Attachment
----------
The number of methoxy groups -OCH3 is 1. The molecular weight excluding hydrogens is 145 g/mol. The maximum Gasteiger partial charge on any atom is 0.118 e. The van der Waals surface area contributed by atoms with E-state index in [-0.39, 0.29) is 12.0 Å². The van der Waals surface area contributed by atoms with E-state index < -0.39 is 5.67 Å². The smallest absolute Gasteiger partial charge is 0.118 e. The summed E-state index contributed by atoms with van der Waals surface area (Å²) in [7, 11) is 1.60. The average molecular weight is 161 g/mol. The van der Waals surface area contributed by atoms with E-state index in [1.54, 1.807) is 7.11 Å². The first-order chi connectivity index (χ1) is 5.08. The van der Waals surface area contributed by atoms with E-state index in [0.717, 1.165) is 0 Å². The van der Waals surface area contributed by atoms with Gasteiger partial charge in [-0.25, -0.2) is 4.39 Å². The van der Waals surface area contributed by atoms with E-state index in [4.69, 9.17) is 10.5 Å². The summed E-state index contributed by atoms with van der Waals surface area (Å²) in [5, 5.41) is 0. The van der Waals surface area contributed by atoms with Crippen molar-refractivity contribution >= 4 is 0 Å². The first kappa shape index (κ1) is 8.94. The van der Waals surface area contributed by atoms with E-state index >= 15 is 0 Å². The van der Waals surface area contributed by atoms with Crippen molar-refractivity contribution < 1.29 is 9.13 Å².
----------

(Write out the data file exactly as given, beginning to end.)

The number of methoxy groups -OCH3 is 1. The molecular weight excluding hydrogens is 145 g/mol. The maximum Gasteiger partial charge on any atom is 0.118 e. The van der Waals surface area contributed by atoms with E-state index in [-0.39, 0.29) is 12.0 Å². The van der Waals surface area contributed by atoms with E-state index < -0.39 is 5.67 Å². The smallest absolute Gasteiger partial charge is 0.118 e. The summed E-state index contributed by atoms with van der Waals surface area (Å²) in [7, 11) is 1.60. The average molecular weight is 161 g/mol. The van der Waals surface area contributed by atoms with E-state index in [1.54, 1.807) is 7.11 Å². The first-order chi connectivity index (χ1) is 5.08. The van der Waals surface area contributed by atoms with E-state index in [0.717, 1.165) is 0 Å². The van der Waals surface area contributed by atoms with Gasteiger partial charge in [-0.25, -0.2) is 4.39 Å². The van der Waals surface area contributed by atoms with E-state index in [4.69, 9.17) is 10.5 Å². The summed E-state index contributed by atoms with van der Waals surface area (Å²) in [5, 5.41) is 0. The van der Waals surface area contributed by atoms with Crippen molar-refractivity contribution >= 4 is 0 Å². The first kappa shape index (κ1) is 8.94. The van der Waals surface area contributed by atoms with E-state index >= 15 is 0 Å². The van der Waals surface area contributed by atoms with Crippen molar-refractivity contribution < 1.29 is 9.13 Å².